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  Re: Laying the Zimmer-basher smackdown just like old times?  
 
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• Posted by Pawel Stroinski
• Date: Saturday, July 22, 2006, at 2:53 p.m.
• IP Address: dlv101.neoplus.adsl.tpnet.pl
• In Response to: Re: Laying the Zimmer-basher smackdown just like old times? (Southall)


> Indeed - and I do sometimes wonder about this very point. But I don't
> think him being controversial means there is substance to his contribution
> to film music - I think he stirs passions because he works on such a large
> number of very big films, and his scores do not sit easily alongside the
> kind of thing that the majority of film music fans like to hear (though I
> accept that "majority" is becoming more of a questionable word,
> since more and more younger fans probably came into film music because of
> Zimmer).

Hmm, I don't think that The Thin Red Line, Backdraft, even Black Rain or Crimson Tide (the way it works in film has never been really explained and I think it's due to taking no point of view in the conflict). It could be argued if his Oscar for Lion King was deserved (I for one think it wasn't due to the Mission rehash, Mozart could sue, too), but still the score did it job more than well, and it brought many people into the genre.

Zimmer has no chance for writing a "genre score" for Bruckheimer. It's as possible as Korngold writing an MV score in the 30s (there were no synthesizers and no 80s rock). It's not about the fact that Zimmer can't pull out a classical sounding action score, though I would agree that he couldn't, for the sole case of Peacemaker, which is a Prokofiev wannabe, but it's about what Bruckheimer wants. If PotC 2 shows something new for Zimmer is better (yes, better) orchestrations, like in Jack Sparrow which got largely unmentioned in your score. Pity, because I, for one, think that this theme belongs to Zimmer's best in any genre. And it's as swashbuckling as he could get.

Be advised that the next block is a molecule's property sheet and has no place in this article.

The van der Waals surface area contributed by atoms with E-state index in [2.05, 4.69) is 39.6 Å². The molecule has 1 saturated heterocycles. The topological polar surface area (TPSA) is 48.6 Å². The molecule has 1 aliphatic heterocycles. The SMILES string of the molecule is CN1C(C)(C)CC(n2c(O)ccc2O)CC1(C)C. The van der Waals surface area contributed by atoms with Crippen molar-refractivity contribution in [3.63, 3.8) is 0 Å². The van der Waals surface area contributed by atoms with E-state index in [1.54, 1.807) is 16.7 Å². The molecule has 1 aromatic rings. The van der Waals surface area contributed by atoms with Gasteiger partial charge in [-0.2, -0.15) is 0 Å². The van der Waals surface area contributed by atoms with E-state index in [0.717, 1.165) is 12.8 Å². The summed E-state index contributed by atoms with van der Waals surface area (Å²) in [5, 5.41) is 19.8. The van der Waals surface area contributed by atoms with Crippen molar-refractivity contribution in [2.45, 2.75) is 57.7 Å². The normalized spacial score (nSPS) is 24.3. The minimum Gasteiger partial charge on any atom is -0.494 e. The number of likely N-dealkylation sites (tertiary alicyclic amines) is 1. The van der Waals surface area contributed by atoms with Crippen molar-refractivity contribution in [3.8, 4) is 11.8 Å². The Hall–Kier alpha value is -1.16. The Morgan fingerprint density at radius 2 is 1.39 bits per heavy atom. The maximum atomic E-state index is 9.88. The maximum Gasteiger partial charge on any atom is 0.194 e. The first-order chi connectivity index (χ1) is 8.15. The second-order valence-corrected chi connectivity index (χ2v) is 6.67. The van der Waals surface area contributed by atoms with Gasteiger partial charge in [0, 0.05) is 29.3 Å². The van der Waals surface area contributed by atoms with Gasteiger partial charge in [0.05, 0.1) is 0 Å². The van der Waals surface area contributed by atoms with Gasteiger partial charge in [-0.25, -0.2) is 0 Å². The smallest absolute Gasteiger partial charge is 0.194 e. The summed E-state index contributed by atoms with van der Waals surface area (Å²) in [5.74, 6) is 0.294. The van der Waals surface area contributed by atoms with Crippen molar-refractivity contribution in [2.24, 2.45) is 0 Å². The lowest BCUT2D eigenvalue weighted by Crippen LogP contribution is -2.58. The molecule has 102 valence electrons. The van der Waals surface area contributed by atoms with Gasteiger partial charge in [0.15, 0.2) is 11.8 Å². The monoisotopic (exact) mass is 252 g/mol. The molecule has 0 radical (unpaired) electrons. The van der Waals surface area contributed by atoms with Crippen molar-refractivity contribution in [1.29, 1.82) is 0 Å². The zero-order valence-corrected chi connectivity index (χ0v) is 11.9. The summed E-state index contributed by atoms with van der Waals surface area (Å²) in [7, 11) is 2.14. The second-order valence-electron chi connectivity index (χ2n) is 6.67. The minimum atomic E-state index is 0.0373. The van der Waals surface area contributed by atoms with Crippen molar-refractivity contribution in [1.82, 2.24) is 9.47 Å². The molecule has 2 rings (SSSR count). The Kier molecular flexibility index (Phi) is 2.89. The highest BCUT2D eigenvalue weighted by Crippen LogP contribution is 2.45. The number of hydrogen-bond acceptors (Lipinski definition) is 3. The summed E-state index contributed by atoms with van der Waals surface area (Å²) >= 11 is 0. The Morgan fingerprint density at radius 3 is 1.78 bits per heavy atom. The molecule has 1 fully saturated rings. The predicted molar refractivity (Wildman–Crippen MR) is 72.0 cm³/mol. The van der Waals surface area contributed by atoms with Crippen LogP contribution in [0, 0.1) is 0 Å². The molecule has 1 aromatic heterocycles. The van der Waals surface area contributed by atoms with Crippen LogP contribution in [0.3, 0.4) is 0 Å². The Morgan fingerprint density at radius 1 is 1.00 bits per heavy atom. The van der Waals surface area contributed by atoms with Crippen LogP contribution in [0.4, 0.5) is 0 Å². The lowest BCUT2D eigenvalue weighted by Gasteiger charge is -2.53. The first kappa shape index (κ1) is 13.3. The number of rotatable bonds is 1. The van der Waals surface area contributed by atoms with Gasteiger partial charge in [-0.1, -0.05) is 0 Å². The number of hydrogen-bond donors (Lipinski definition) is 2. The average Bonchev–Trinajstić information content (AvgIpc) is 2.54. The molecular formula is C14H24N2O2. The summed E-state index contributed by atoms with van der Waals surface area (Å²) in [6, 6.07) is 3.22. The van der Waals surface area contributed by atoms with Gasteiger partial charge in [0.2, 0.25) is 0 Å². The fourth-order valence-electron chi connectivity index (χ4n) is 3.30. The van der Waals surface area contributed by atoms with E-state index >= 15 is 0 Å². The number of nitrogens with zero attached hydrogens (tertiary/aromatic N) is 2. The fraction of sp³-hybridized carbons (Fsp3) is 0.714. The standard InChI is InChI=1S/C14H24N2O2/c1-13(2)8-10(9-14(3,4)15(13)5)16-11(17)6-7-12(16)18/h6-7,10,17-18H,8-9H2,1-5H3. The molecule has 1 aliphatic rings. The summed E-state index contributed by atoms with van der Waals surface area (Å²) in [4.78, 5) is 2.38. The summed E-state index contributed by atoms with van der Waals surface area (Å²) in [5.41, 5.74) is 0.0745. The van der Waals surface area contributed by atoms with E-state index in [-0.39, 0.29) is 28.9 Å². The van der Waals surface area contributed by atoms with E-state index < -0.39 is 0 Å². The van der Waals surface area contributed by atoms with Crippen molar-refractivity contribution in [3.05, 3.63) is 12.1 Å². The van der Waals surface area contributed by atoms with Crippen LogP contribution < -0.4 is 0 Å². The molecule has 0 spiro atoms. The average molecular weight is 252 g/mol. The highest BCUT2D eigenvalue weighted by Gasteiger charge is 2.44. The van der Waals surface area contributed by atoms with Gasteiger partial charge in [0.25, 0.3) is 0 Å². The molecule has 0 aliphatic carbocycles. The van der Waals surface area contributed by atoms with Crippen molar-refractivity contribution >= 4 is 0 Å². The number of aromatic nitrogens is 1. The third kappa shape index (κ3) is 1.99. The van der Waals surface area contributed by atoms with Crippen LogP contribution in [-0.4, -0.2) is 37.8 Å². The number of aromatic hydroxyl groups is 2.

> I don't seriously think that in fifty years, people will be looking back
> at Pirates of the Caribbean 2 as being indicative of some sort of film
> music golden age, the way we look back on scores from fifty years ago as
> being exactly that. Zimmer is one of the few revolutionaries of film music
> - Steiner, Newman, North and Morricone certainly were, but I'm not sure
> about others. But I really don't think his revolution took film music in a
> positive direction, the way those others did. Perhaps it's just something
> that needs the benefit of time to appreciate, but I can't see that. All of
> those four gentlemen took film music to a higher intellectual plane than
> it was at before, whereas Zimmer is the first revolutionary to actually
> return it to a far less intellectual place. I don't see how that could
> possibly be a good thing.

Well, they won't remember Pirates of the Caribbean 2. But I still think The Thin Red Line, Crimson Tide, Prince of Egypt, even Gladiator and Hannibal, maybe Da Vinci Code. I think actually Zimmer is a pretty intellectual composer in his approach. And THAT may be a reason of his simplicity too. Simple underscore (in a technique which he devised too, his underscore is of big influence too, since TTRL and Gladiator) may be also a way of fighting the problem of too much music in a film.

Pawel


My Polish Review Website



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